Joke to the death: Caste and corona
I would have posted my black square to express solidarity with the protests against racism worldwide, but I was interrupted by a joke.
It was sent on WhatsApp by a friend, an upper-caste person. It was another square, but blue, with the following text, originally in Bengali: “Dear Corona, the SC/ST/OBCs get priority in this part of the world. I am the general category. Please remember!”
At other times I would perhaps have ignored the message. Any woman on WhatsApp is a master of ignoring stuff. We have become very good at not looking at sexist jokes, which, I think, outnumber any other kind of joke. Now we have a sub-category of sexist jokes, corona-themed ones. They generally suggest a comparison between two threats: coronavirus outside, the wife inside. But the sex war is so old that it can be boring. And women have gained some ground since Noah’s wife was called a termagant and a shrew in the medieval Mystery plays. Though if you look deeply into the anti-wife jokes you can see the violence at their core, on a busy day you just dismiss them as some more nonsense from men. Which is complicated and requires a long essay.
But the joke about scheduled castes was different. As it is during lockdown we are reacting to everything differently. Plus there is something special about death.
I hate two men in this country. I hate them passionately and want them to go. But I do not want them dead.
That’s it. What kind of hatred is this which, even as a joke, translates into a desire for the death of another? When death is all around us? It is the kind of hatred that does not see the “other” as deserving of something very basic: life. Then how is this different from the hatred that entitles a man in Minneapolis to kneel on another man’s throat for nine minutes and kill him?
So I told my friend, the sender of the joke, that it was in very bad taste. She was stunned. And a heated exchange followed between us, two “general categories”.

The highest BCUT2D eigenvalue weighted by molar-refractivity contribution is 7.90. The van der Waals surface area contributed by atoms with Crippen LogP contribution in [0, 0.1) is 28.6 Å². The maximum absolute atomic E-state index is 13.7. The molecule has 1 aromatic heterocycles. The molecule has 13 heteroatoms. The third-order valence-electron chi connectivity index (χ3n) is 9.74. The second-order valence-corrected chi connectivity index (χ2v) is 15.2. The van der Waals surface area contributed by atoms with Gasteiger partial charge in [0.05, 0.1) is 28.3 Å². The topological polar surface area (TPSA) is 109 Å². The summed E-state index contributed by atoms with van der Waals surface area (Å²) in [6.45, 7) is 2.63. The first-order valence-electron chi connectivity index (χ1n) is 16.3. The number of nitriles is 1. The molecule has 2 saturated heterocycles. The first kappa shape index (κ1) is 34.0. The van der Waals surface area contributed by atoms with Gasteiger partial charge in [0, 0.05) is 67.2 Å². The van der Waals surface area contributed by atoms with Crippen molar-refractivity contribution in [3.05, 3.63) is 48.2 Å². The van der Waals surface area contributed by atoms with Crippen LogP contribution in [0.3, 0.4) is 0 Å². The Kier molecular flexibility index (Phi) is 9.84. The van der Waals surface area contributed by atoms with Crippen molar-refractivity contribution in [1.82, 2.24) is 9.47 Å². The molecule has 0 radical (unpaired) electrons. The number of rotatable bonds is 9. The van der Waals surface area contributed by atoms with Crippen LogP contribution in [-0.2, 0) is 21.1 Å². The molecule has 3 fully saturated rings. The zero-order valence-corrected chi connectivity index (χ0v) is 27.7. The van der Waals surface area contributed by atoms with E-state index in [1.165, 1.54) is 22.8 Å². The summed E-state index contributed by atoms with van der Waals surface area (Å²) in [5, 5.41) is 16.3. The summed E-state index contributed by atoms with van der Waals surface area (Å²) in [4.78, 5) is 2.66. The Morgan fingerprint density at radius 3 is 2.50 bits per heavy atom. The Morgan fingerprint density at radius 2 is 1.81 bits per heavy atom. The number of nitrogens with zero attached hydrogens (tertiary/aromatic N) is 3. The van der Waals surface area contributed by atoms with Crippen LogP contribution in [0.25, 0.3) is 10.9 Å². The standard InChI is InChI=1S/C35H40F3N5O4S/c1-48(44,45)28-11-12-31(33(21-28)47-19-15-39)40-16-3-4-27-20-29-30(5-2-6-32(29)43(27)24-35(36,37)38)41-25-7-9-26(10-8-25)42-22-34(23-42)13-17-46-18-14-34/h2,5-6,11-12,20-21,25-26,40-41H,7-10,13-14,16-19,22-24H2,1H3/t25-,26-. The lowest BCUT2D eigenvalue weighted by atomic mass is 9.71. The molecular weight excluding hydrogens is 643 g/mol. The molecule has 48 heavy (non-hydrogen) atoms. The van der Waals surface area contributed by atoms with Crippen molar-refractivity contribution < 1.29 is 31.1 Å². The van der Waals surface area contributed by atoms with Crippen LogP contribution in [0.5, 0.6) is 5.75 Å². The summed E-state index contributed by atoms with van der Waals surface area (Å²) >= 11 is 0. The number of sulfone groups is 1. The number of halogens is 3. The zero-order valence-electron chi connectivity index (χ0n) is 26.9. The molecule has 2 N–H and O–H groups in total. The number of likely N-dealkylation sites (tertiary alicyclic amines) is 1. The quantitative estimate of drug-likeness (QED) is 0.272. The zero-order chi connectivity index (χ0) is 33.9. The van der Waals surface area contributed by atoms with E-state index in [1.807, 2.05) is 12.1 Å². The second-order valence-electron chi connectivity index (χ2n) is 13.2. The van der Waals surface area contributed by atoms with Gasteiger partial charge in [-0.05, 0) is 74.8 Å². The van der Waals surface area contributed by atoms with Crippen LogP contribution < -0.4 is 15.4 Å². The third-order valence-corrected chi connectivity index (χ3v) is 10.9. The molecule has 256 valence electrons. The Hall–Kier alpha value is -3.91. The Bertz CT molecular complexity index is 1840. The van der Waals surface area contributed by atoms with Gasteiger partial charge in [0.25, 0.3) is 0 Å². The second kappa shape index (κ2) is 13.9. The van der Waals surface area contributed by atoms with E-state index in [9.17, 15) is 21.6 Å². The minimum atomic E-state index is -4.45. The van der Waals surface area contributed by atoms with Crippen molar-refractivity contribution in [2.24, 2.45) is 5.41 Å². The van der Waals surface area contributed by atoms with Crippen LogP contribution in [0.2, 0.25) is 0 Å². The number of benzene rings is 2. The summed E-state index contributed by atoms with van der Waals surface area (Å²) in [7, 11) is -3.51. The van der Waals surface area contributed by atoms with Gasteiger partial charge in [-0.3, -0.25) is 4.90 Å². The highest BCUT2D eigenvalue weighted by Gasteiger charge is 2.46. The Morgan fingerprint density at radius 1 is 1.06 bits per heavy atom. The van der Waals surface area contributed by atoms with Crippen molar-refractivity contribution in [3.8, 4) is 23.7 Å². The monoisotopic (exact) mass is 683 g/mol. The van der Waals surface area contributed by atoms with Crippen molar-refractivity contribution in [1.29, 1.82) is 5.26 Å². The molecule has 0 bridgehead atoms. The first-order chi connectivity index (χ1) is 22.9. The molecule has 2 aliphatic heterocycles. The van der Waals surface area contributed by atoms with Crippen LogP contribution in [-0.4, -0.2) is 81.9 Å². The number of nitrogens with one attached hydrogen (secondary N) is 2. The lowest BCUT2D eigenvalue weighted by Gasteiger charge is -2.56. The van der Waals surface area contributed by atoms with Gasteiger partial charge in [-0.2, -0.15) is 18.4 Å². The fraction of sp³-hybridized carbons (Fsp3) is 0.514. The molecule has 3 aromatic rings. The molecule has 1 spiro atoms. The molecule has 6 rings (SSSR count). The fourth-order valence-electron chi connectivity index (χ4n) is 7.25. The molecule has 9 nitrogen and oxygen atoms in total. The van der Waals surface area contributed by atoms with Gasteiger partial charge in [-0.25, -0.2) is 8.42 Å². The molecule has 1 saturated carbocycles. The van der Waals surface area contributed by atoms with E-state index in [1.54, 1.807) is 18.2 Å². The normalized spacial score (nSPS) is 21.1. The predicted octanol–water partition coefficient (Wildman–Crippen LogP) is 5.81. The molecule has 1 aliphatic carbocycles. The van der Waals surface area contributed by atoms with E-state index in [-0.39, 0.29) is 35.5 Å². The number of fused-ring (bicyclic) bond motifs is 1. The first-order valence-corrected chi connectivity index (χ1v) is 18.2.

She said it was just a joke. She did not want anyone to die. But she did feel that the scheduled castes get an unfair advantage over upper-caste people and this joke was just an expression of that viewpoint, shared by many others with her. In a very funny way, she insisted. Why was I reacting in such a way to such a small issue?
It was not a small issue and that was precisely the point, I said. A joke, in fact, has a certain relation to the unconscious, I added. You want to laugh away things that make you deeply uncomfortable, I said, aware that my words sounded morally superior and slightly ridiculous.
There are people in this world who take everything seriously and turn everything into an issue, my friend said. Besides, the joke was just a forward, made by someone else.
But it was made by someone who thought such a joke was fine, I insisted. You cannot joke about a disadvantaged section of society in this way, and especially wish for their death.
And how did it even bother me, my friend asked. If she had taken advantage of her higher caste, so had I, she said. Had I ever given up any privilege of mine? Had I done anything for the less privileged?
Even if I hadn’t, I said, I couldn’t accept such a joke. It was vile.
To which my friend said that she had always known that I was a pseudo-secularist and a feminist and humourless and now she realized that I had other problems too. She was sorry that she had sent me a joke. She was going to block me. This she did. And I wondered, among other things, if I was also a termagant and a shrew.
In the process the black square that I was to post on my Instagram account got filled with so much Indian mess that I could not post it at all.